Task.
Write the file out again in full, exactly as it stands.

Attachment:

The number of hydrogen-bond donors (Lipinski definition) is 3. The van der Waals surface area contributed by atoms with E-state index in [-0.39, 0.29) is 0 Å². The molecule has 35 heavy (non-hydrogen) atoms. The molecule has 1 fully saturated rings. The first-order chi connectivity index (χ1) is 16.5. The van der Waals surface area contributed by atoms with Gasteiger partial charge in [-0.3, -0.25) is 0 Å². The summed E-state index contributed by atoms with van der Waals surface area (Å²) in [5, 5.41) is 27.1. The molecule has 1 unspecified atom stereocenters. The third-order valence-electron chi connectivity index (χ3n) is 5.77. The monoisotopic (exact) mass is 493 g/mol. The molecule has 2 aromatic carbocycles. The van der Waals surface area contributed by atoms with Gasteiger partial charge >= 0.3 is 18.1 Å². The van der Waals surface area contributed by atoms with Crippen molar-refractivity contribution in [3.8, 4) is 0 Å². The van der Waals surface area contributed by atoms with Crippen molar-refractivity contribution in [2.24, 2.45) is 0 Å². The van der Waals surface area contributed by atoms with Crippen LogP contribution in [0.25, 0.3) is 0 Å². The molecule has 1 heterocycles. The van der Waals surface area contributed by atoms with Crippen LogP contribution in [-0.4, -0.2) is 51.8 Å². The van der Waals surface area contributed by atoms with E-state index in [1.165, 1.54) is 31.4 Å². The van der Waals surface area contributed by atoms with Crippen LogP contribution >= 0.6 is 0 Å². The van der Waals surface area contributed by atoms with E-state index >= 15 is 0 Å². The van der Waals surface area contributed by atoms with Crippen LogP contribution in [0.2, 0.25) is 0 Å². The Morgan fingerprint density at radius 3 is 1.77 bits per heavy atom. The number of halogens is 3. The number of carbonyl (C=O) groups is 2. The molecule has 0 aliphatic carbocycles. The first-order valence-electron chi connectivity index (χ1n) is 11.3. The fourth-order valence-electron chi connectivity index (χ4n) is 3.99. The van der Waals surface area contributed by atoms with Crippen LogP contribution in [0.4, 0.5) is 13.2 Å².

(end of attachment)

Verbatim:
The number of hydrogen-bond donors (Lipinski definition) is 3. The van der Waals surface area contributed by atoms with E-state index in [-0.39, 0.29) is 0 Å². The molecule has 35 heavy (non-hydrogen) atoms. The molecule has 1 fully saturated rings. The first-order chi connectivity index (χ1) is 16.5. The van der Waals surface area contributed by atoms with Gasteiger partial charge in [-0.3, -0.25) is 0 Å². The summed E-state index contributed by atoms with van der Waals surface area (Å²) in [5, 5.41) is 27.1. The molecule has 1 unspecified atom stereocenters. The third-order valence-electron chi connectivity index (χ3n) is 5.77. The monoisotopic (exact) mass is 493 g/mol. The molecule has 2 aromatic carbocycles. The van der Waals surface area contributed by atoms with Gasteiger partial charge >= 0.3 is 18.1 Å². The van der Waals surface area contributed by atoms with Crippen molar-refractivity contribution in [3.8, 4) is 0 Å². The van der Waals surface area contributed by atoms with Crippen molar-refractivity contribution in [2.24, 2.45) is 0 Å². The van der Waals surface area contributed by atoms with Crippen LogP contribution in [0.25, 0.3) is 0 Å². The molecule has 1 heterocycles. The van der Waals surface area contributed by atoms with Crippen LogP contribution in [-0.4, -0.2) is 51.8 Å². The van der Waals surface area contributed by atoms with E-state index in [1.165, 1.54) is 31.4 Å². The van der Waals surface area contributed by atoms with Crippen LogP contribution >= 0.6 is 0 Å². The van der Waals surface area contributed by atoms with E-state index >= 15 is 0 Å². The van der Waals surface area contributed by atoms with Crippen LogP contribution in [0.2, 0.25) is 0 Å². The Morgan fingerprint density at radius 3 is 1.77 bits per heavy atom. The number of halogens is 3. The number of carbonyl (C=O) groups is 2. The molecule has 0 aliphatic carbocycles. The first-order valence-electron chi connectivity index (χ1n) is 11.3. The fourth-order valence-electron chi connectivity index (χ4n) is 3.99. The van der Waals surface area contributed by atoms with Crippen LogP contribution in [0.4, 0.5) is 13.2 Å².